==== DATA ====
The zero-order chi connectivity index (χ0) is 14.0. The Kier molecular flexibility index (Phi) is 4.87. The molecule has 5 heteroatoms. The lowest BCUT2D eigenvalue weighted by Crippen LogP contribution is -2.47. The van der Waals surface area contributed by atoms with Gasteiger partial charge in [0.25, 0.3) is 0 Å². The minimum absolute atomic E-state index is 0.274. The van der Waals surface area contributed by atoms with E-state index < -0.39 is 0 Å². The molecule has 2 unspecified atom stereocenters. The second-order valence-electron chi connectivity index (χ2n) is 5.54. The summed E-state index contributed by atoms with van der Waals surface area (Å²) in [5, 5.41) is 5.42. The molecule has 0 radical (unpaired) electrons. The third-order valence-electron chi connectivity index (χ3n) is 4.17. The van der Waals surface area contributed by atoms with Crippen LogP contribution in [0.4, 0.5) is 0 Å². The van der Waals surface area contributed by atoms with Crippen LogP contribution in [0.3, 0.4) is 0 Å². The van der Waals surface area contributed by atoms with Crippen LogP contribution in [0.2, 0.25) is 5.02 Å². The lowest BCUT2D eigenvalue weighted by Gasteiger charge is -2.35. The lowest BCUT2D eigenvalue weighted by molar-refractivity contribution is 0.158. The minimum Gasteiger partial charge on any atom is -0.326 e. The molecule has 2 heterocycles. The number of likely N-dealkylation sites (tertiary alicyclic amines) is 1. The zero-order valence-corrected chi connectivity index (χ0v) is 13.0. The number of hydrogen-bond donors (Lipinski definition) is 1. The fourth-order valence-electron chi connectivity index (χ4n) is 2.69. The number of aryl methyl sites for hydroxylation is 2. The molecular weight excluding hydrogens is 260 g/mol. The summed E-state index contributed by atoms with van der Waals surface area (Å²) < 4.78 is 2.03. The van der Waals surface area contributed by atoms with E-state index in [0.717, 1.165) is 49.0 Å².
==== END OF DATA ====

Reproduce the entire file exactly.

The zero-order chi connectivity index (χ0) is 14.0. The Kier molecular flexibility index (Phi) is 4.87. The molecule has 5 heteroatoms. The lowest BCUT2D eigenvalue weighted by Crippen LogP contribution is -2.47. The van der Waals surface area contributed by atoms with Gasteiger partial charge in [0.25, 0.3) is 0 Å². The minimum absolute atomic E-state index is 0.274. The van der Waals surface area contributed by atoms with E-state index < -0.39 is 0 Å². The molecule has 2 unspecified atom stereocenters. The second-order valence-electron chi connectivity index (χ2n) is 5.54. The summed E-state index contributed by atoms with van der Waals surface area (Å²) in [5, 5.41) is 5.42. The molecule has 0 radical (unpaired) electrons. The third-order valence-electron chi connectivity index (χ3n) is 4.17. The van der Waals surface area contributed by atoms with Crippen LogP contribution in [0.4, 0.5) is 0 Å². The van der Waals surface area contributed by atoms with Crippen LogP contribution in [0.3, 0.4) is 0 Å². The van der Waals surface area contributed by atoms with Crippen LogP contribution in [0.2, 0.25) is 5.02 Å². The lowest BCUT2D eigenvalue weighted by Gasteiger charge is -2.35. The lowest BCUT2D eigenvalue weighted by molar-refractivity contribution is 0.158. The minimum Gasteiger partial charge on any atom is -0.326 e. The molecule has 2 heterocycles. The number of likely N-dealkylation sites (tertiary alicyclic amines) is 1. The zero-order valence-corrected chi connectivity index (χ0v) is 13.0. The number of hydrogen-bond donors (Lipinski definition) is 1. The fourth-order valence-electron chi connectivity index (χ4n) is 2.69. The number of aryl methyl sites for hydroxylation is 2. The molecular weight excluding hydrogens is 260 g/mol. The summed E-state index contributed by atoms with van der Waals surface area (Å²) < 4.78 is 2.03. The van der Waals surface area contributed by atoms with E-state index in [0.717, 1.165) is 49.0 Å².